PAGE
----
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Tag: spatial history

What am I looking for in a dissertation?

Well it’s been a couple of months and a dissertation topic has still not fallen from the sky into my lap. No worries. I hear dissertations take a long time. Instead of trying to locate a specific topic, I have begun thinking about what I want in a dissertation topic. Two things have particularly stuck out in my musings about a topic, examining space and social relationships. Social Relationships Though I have enjoyed the topic from my MA thesis, I found some of my methods a little unsatisfactory. I feel like I had an adequate handle on the Grand Rapids…

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Spatial History

[This post is a reading reflection written for UNL’s Digital Humanities Seminar. This week’s readings were Richard White, “What is Spatial History?, David Staley’s “Historical Visualizations,” and Phil Ethington’s Los Angeles and the Problem of Urban Historical Knowledge] Of all the the subfields of history, spatial history benefits most from the emergence of digital tools. As Richard White humbly points out, the spatial turn in history is a turn and not a discovery. Historians, he mentions William Cronon and Fernand Braudel in particular, have used spatial analysis in works before long before the emergence of the digital humanities. In fact,…



Historypin allows users to place (or “pin”) old photographs onto a map. Users can then explore the map, viewing others’ photos in nearby cities, states, or countries. In most cases, the photos are placed on top of the current Google Maps streetview image, merging the past and present in one view. Historypin also provides “tours” and “collections.” During tours, users see a series of related (or at least related in the sense that someone organized them into a tour) photos overlaid onto sections of the current streetview (if possible). Collections are similar, presenting photos in a slideshow format organized by…

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Spatializing GR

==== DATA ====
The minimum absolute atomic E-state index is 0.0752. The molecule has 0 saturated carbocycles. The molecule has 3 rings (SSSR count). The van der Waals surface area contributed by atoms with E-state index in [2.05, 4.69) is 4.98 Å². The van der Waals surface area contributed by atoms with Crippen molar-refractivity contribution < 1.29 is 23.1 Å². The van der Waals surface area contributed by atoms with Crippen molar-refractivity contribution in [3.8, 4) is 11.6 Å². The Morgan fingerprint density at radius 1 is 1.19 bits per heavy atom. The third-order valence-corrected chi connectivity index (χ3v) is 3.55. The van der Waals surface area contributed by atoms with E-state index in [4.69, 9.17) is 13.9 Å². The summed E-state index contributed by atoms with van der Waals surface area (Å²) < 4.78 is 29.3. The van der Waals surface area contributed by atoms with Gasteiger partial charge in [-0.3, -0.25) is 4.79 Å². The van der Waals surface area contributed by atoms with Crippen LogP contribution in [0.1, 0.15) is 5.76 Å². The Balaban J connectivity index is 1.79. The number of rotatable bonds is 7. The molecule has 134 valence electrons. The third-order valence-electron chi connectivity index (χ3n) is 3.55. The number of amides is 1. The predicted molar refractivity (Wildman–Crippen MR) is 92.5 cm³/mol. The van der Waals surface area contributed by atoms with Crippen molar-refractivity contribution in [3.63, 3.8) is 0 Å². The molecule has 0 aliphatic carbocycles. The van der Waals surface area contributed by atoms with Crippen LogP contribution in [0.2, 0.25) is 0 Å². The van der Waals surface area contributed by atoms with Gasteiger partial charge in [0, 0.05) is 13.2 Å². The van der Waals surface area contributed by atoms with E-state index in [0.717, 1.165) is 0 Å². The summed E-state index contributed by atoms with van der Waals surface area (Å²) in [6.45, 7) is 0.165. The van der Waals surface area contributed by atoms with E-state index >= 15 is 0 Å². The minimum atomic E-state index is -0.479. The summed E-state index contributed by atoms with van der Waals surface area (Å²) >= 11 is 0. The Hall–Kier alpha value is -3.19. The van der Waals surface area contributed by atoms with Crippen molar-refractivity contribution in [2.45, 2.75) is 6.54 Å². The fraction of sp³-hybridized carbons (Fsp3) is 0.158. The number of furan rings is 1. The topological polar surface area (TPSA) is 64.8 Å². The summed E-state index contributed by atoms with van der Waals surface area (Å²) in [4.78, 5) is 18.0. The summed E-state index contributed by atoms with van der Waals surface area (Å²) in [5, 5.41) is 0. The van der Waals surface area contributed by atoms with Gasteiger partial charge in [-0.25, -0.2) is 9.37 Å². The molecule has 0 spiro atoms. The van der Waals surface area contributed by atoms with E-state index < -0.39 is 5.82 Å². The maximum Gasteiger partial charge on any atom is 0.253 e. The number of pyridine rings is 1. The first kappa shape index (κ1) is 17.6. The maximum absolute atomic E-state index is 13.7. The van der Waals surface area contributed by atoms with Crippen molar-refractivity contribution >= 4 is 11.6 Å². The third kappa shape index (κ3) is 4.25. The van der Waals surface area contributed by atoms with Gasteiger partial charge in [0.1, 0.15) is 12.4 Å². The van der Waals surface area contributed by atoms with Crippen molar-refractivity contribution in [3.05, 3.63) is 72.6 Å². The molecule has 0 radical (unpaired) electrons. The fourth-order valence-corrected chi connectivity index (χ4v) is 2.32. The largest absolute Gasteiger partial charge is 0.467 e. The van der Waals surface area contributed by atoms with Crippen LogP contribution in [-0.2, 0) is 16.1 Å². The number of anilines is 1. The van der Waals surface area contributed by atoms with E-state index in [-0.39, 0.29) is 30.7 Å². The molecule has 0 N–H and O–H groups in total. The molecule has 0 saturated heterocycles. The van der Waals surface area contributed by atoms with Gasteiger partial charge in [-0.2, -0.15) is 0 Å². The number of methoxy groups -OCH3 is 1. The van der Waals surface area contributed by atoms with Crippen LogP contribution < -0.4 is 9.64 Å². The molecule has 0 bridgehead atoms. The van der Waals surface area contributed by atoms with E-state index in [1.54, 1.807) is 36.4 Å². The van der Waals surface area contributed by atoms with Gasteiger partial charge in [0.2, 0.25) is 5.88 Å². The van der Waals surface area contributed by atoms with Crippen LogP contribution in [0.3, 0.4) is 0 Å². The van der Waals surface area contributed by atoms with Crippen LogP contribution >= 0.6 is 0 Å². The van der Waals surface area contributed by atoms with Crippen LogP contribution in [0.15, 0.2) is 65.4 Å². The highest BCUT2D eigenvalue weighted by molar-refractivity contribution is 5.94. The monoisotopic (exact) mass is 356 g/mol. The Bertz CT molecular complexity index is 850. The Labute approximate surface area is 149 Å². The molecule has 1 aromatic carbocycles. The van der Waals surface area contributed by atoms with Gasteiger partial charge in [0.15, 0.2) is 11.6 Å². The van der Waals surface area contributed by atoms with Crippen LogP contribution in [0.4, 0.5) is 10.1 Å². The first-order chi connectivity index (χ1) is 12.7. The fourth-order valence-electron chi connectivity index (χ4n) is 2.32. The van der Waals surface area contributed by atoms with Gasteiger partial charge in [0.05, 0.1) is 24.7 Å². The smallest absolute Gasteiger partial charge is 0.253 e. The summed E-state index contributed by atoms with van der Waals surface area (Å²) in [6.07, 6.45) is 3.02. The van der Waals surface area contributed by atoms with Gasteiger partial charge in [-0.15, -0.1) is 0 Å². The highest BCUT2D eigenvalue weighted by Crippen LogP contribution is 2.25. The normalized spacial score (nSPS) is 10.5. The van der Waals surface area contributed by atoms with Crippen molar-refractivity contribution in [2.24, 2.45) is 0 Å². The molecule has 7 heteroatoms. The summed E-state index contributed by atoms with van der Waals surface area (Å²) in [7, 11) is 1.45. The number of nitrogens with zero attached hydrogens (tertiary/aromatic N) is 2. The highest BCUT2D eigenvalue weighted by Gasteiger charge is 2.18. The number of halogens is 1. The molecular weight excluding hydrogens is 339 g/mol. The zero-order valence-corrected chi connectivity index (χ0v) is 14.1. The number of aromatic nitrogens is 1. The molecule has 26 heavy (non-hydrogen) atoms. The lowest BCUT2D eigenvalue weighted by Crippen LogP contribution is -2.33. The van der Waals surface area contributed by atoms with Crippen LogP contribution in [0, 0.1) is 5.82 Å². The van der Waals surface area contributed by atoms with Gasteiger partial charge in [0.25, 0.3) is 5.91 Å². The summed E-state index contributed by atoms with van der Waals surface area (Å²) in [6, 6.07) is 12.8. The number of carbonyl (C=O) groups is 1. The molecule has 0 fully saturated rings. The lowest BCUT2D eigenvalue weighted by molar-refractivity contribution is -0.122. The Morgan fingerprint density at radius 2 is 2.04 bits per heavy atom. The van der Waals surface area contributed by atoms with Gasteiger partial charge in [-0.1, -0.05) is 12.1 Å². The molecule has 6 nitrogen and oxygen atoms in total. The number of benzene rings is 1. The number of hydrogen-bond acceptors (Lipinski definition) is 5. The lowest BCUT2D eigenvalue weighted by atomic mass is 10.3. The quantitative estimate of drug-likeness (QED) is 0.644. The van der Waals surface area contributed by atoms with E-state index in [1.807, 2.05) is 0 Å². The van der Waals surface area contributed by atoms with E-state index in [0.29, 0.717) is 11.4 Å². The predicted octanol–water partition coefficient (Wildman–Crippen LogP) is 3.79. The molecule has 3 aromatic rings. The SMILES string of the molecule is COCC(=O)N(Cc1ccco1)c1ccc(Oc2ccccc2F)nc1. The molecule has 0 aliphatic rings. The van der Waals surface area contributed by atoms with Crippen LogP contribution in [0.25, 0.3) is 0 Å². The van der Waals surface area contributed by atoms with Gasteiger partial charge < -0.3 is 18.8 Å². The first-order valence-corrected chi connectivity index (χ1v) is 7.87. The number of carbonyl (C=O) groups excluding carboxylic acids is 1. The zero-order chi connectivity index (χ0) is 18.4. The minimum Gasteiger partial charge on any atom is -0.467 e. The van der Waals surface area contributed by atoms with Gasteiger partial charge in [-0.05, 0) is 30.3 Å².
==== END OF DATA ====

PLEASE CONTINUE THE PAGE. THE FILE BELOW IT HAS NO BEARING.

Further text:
I am currently coming down the home stretch for my MA thesis and it has been keeping me quite busy. My thesis work actually made me miss a blog post last week (I am sure people were heartbroken). This week as a sort of compromise with myself I am posting an excerpt. Granted, this is a very rough section of the second draft of my first chapter. In my digital project I added a spatial element to my research, something I have continued in my work. The excerpt below is the base layer of an introduction to the city’s elite.…



PBS: TileMill is a modern map design studio that lets you design maps for the web using your own data or any publicly available data set. What makes TileMill unique is that it allows anyone who understands the idea behind CSS in web design to quickly and easily design custom maps.

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Spatial history and interdisciplinarity

Cliotropic: Humanities training is useful in capturing the texture and details of individual experiences, and I want to use mapping tools in an exploratory way to visualize things that I might see as trends. The kinds of analysis I’m interested in are more like how qualitative social scientists use interview-coding software to analyze their interviews with research subjects. It’s possible that GIS isn’t the tool I need and that Google Maps is a better option, but I want to be in an interdisciplinary community where I can meet people who do spatially-oriented work and learn from them.

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